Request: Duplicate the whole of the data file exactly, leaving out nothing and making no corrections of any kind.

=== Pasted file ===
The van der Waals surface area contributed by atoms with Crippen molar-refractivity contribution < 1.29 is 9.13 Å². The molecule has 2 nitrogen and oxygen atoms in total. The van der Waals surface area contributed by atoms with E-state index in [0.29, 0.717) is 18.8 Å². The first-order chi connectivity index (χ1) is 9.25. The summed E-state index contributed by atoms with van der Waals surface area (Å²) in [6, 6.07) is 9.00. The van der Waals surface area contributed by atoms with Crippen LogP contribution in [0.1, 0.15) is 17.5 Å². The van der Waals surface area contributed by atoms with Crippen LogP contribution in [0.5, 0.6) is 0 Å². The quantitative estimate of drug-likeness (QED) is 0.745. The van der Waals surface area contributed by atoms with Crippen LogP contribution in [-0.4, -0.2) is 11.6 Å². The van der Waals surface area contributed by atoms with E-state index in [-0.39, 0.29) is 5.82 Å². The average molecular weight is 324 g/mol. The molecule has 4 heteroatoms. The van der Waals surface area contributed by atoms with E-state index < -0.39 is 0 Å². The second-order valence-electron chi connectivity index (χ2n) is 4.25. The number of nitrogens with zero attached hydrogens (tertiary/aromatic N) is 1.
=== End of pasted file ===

The van der Waals surface area contributed by atoms with Crippen molar-refractivity contribution < 1.29 is 9.13 Å². The molecule has 2 nitrogen and oxygen atoms in total. The van der Waals surface area contributed by atoms with E-state index in [0.29, 0.717) is 18.8 Å². The first-order chi connectivity index (χ1) is 9.25. The summed E-state index contributed by atoms with van der Waals surface area (Å²) in [6, 6.07) is 9.00. The van der Waals surface area contributed by atoms with Crippen LogP contribution in [0.1, 0.15) is 17.5 Å². The van der Waals surface area contributed by atoms with Crippen LogP contribution in [0.5, 0.6) is 0 Å². The quantitative estimate of drug-likeness (QED) is 0.745. The van der Waals surface area contributed by atoms with Crippen LogP contribution in [-0.4, -0.2) is 11.6 Å². The van der Waals surface area contributed by atoms with E-state index in [-0.39, 0.29) is 5.82 Å². The average molecular weight is 324 g/mol. The molecule has 4 heteroatoms. The van der Waals surface area contributed by atoms with E-state index < -0.39 is 0 Å². The second-order valence-electron chi connectivity index (χ2n) is 4.25. The number of nitrogens with zero attached hydrogens (tertiary/aromatic N) is 1.